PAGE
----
THE ART AND CRAFTOF PROBLEM SOLVINGSecond EditionPaul ZeitzUniversity of San Francisco i zzIIB.e:ENTENNIAL1 807II z WILEY 2007BICENTENNIALz! rJohn Wiley & Sons, Inc.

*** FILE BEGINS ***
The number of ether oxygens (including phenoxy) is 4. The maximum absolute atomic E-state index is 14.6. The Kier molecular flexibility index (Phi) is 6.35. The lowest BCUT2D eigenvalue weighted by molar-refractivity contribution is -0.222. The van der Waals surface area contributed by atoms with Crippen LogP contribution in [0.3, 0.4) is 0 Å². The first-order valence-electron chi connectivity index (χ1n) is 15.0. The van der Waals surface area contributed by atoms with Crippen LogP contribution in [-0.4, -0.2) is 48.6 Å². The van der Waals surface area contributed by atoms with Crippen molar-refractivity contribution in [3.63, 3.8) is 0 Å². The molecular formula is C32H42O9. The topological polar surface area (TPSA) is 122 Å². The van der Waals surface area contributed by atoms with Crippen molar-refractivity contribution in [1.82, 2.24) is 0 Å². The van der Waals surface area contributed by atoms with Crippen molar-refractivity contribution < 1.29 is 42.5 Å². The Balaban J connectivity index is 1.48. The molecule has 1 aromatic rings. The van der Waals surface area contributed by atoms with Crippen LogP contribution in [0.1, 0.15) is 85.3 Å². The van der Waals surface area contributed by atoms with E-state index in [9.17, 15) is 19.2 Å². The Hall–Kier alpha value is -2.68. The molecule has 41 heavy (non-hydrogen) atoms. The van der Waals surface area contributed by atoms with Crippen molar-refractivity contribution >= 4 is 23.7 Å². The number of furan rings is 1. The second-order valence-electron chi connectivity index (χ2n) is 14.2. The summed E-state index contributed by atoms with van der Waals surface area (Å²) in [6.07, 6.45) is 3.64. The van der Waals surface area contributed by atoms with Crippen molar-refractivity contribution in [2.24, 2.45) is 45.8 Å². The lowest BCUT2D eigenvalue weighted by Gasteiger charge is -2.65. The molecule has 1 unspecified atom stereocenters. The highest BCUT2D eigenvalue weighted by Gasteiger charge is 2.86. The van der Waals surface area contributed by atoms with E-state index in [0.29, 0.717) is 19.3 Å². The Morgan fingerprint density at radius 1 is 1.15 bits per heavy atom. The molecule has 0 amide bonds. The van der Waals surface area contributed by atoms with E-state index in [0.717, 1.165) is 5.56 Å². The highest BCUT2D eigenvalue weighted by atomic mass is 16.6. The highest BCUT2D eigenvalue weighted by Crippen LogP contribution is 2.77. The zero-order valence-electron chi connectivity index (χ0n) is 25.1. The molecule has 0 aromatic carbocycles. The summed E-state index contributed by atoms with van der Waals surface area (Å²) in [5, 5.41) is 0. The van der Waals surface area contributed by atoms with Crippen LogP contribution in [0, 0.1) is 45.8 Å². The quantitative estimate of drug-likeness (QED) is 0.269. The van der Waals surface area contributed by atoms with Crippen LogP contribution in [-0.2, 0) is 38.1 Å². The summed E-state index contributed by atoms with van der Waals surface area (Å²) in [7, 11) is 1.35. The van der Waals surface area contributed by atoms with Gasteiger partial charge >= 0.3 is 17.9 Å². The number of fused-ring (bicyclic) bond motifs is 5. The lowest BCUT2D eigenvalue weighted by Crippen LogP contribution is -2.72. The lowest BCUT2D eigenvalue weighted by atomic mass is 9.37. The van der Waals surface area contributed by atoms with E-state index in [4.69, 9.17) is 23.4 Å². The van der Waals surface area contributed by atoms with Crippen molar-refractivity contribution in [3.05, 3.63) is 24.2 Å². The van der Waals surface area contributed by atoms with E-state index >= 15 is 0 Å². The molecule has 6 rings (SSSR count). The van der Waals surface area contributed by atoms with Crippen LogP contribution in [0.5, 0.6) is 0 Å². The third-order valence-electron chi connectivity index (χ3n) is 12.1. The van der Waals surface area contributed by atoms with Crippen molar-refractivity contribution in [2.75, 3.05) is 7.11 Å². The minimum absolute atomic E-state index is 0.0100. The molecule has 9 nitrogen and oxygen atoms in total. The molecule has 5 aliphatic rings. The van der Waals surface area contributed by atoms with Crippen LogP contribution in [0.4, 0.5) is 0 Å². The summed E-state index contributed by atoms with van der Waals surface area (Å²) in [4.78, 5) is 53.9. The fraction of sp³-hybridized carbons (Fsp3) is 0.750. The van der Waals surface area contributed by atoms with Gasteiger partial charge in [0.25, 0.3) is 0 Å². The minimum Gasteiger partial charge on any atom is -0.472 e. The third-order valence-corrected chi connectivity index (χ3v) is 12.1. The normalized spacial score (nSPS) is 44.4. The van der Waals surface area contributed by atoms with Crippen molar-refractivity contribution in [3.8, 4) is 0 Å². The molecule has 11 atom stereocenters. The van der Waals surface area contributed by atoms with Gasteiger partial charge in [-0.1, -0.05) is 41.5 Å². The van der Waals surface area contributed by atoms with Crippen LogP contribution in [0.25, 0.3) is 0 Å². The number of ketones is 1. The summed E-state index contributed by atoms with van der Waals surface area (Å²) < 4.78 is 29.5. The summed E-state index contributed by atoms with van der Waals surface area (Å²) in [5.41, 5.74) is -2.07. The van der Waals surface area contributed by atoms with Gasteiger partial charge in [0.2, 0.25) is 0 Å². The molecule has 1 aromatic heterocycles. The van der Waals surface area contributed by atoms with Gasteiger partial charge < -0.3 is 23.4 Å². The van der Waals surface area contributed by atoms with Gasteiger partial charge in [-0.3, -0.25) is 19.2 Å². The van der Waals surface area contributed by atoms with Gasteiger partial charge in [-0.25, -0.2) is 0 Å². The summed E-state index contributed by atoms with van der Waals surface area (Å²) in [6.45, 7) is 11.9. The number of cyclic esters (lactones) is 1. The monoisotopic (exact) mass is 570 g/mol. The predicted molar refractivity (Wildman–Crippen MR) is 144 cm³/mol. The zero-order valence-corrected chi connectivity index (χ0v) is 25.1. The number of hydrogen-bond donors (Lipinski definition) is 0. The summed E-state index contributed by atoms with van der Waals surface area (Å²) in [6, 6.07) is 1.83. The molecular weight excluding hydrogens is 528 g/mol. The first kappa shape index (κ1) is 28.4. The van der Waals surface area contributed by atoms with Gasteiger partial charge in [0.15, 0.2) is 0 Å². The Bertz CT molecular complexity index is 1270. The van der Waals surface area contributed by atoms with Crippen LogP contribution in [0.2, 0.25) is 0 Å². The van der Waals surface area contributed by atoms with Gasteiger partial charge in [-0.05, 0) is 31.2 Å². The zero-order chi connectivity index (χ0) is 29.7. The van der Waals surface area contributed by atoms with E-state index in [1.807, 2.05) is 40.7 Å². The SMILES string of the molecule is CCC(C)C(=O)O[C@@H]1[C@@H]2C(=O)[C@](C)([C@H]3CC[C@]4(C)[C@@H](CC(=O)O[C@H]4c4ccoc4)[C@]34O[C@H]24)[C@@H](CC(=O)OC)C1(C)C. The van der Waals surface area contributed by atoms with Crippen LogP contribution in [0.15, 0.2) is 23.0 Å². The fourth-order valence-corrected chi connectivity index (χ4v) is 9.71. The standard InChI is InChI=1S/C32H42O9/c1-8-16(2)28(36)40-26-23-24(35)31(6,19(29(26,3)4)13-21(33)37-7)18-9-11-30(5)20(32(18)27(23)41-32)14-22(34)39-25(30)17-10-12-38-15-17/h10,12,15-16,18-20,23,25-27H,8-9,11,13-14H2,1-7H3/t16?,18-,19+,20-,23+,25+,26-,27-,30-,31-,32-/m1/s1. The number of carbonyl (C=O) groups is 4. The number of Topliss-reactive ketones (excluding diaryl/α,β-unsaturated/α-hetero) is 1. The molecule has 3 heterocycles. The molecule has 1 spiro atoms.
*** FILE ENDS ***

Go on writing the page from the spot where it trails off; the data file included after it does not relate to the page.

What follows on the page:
Angela BattleJennifer BattistaDaniel GraceKen SantorAmy SellMichael St. MartineSteve Casimiro/The Image Bank/GettyImages, Inc.ACQUISITIONS EDITORPROJECT EDITOREDITORIAL ASSISTANTSENIOR PRODUCTION EDITORMARKETING MANAGERCOVER DESIGNERCOVER PHOTOThis book was set in LaTeX by the author and printed and bound by Malloy, Inc .The cover was printed by Phoenix Color .This book is printed on acid free paper .00Copyright 2007 John Wiley & Sons, Inc. All rights reserved .No part of this publication may be reproduced, stored in a retrieval system or transmitted inany form or by any means, electronic, mechanical, photocopying, recording, scanning orotherwise, except as permitted under Sections 1 07 or 1 08 of the 1 976 United States CopyrightAct, without either the prior written permission of the Publisher, or authorization throughpayment of the appropriate per-copy fee to the Copyright Clearance Center, Inc . 222Rosewood Drive, Danvers, MA 0 1 923, (978)750-8400, fax (978)646-8600 . Requests to thePublisher for permission should be addressed to the Permissions Department, John Wiley &Sons, Inc., I I I River Street, Hoboken, NJ 07030-5774, (20 1 )748-60 1 1 , fax (20 1 )748-6008 .To order books or for customer service please, call 1 -800-CALL WILEY (225-5945) .ISBN- I OISBN- 1 30-47 1 -7890 1 - 1978-0-47 1 -7890 1 -7Printed in the United States of America10 9 8 7 6 5 4 3 2 I